Working with Older Adults and People with Disabilities: Tips for Treatment and Discharge Planning
Public health emergencies, like Hurricanes Irma and Maria, impact older adults and people with disabilities because they strain critical home and community-based services. As a responder or health care provider, you may encounter patients from these groups who do not reside in institutional settings (i.e. nursing homes), but still need additional supports. Sometimes, as a result of post-disaster circumstances (i.e. no access to medication), these individuals became sick or ill. It’s important that these older adults and people with disabilities are not inappropriately placed in an institutional setting.
Individual self-determination and independence are important aspects of planning during the recovery phase. To ensure patients meet the requirements for safe discharge planning, they may need access to supports or medical care that exist in a more institutional setting before returning to independent living in the community. However, the ultimate goal for these individuals is to be placed in the least restrictive environment.
Important things to consider:
- You are treating people who until recently, did not need support in a clinical setting (i.e. did not come from an institution).
- Because of unmet needs, these patients are requiring care in a hospital/clinical setting and may need temporary care/respite.
- These patients need a safe discharge plan – they may not be able to go home and maintain their health if there is structural damage or limited access to essential resources such as water, power, communication, or transportation.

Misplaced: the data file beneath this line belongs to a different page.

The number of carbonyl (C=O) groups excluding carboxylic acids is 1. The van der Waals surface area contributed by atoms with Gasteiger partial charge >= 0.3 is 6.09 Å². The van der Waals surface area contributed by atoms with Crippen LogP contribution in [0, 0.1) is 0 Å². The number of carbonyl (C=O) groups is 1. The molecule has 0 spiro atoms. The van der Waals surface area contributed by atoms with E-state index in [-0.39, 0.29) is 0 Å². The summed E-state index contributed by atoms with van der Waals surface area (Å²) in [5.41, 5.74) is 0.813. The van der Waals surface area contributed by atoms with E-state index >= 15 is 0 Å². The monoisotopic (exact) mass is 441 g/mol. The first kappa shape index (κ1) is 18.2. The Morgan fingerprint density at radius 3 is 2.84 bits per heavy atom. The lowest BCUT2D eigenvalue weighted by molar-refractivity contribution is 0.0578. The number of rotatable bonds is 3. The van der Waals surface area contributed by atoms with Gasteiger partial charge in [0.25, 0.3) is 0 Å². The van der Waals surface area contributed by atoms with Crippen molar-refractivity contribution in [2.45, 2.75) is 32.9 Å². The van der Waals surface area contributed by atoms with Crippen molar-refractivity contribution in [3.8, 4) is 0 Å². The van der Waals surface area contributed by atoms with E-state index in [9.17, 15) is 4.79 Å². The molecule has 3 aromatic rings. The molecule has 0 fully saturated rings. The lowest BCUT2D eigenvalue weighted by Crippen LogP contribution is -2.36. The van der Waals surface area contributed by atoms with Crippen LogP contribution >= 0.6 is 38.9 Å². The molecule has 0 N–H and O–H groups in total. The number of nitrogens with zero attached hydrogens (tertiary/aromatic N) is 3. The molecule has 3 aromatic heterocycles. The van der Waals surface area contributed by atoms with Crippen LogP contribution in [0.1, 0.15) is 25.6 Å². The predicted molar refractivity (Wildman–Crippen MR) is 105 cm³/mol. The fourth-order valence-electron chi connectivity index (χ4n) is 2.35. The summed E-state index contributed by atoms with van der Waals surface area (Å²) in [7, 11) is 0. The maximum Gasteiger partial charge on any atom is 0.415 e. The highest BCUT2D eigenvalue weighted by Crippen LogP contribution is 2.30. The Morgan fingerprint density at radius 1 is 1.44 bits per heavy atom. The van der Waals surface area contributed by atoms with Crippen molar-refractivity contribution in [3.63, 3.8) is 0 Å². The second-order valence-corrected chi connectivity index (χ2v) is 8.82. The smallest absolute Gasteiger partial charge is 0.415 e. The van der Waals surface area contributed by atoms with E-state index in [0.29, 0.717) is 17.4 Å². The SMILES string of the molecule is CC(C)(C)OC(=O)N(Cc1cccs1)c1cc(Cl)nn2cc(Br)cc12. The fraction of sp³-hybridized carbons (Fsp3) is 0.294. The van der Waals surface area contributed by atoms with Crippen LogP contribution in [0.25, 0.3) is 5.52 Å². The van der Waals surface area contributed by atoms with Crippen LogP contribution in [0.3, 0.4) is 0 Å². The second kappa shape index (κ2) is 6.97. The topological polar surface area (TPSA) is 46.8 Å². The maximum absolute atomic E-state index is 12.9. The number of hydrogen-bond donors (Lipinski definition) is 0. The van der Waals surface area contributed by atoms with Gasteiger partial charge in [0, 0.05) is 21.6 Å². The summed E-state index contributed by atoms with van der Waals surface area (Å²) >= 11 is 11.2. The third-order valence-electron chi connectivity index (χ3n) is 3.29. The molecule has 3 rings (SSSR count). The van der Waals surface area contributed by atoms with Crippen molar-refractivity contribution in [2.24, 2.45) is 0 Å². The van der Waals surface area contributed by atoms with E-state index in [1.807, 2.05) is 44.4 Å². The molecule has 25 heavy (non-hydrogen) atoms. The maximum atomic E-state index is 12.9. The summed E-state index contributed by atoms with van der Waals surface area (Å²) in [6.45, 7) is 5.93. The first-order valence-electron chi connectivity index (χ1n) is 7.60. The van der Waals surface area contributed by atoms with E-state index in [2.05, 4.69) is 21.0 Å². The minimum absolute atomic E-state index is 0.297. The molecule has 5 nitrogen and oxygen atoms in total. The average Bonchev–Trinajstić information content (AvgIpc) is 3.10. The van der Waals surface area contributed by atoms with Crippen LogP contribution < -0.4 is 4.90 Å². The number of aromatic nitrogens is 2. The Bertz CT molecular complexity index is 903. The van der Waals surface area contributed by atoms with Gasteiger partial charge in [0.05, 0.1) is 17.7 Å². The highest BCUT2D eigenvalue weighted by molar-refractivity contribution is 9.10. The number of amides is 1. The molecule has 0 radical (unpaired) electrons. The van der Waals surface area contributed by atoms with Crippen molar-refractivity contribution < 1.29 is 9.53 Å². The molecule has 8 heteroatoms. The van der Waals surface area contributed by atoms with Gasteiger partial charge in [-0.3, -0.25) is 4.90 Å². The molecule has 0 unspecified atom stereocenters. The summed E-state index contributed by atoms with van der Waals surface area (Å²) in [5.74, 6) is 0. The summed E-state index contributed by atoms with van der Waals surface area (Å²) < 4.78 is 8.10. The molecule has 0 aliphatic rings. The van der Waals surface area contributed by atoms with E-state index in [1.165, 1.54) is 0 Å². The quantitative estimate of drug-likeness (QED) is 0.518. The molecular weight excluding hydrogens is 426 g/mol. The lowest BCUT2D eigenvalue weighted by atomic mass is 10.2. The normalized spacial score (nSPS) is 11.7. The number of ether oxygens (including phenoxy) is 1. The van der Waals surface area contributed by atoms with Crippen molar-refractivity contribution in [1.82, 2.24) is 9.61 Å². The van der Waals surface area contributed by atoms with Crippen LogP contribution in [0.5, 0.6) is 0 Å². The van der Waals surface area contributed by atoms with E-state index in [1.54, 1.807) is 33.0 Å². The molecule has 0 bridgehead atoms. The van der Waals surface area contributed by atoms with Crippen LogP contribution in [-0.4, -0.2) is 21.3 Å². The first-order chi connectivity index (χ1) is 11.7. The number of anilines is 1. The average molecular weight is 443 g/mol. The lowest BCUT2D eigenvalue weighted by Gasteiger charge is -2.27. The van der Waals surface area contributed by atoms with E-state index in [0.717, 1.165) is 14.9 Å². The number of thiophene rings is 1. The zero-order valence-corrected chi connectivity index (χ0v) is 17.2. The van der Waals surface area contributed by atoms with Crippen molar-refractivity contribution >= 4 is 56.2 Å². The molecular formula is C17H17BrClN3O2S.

- These patients should not be institutionalized inadvertently. All people should be able to live in the least restrictive setting. Planning must focus on appropriate settings, but it may take time because necessary home and community supports need to fully recover in order to support independent living.
Discharge Planning and Steps to Take:
- Discharge is the process of moving people from temporary shelters back into the community for permanent placement during the transition into the recovery phase.
- Appropriate discharge planning requires thinking long-term. The focus should be on returning the individuals to their prior independent living state while recognizing they may need short-term supportive care to ensure health, safety and wellbeing.
- The needs of the individuals must be assessed and available resources, community services, and supports must be identified.
- Patients must be connected to those resources and follow up must occur to ensure that acceptable services and supports are arranged. This can help confirm that the patients encounter the least restrictive environment.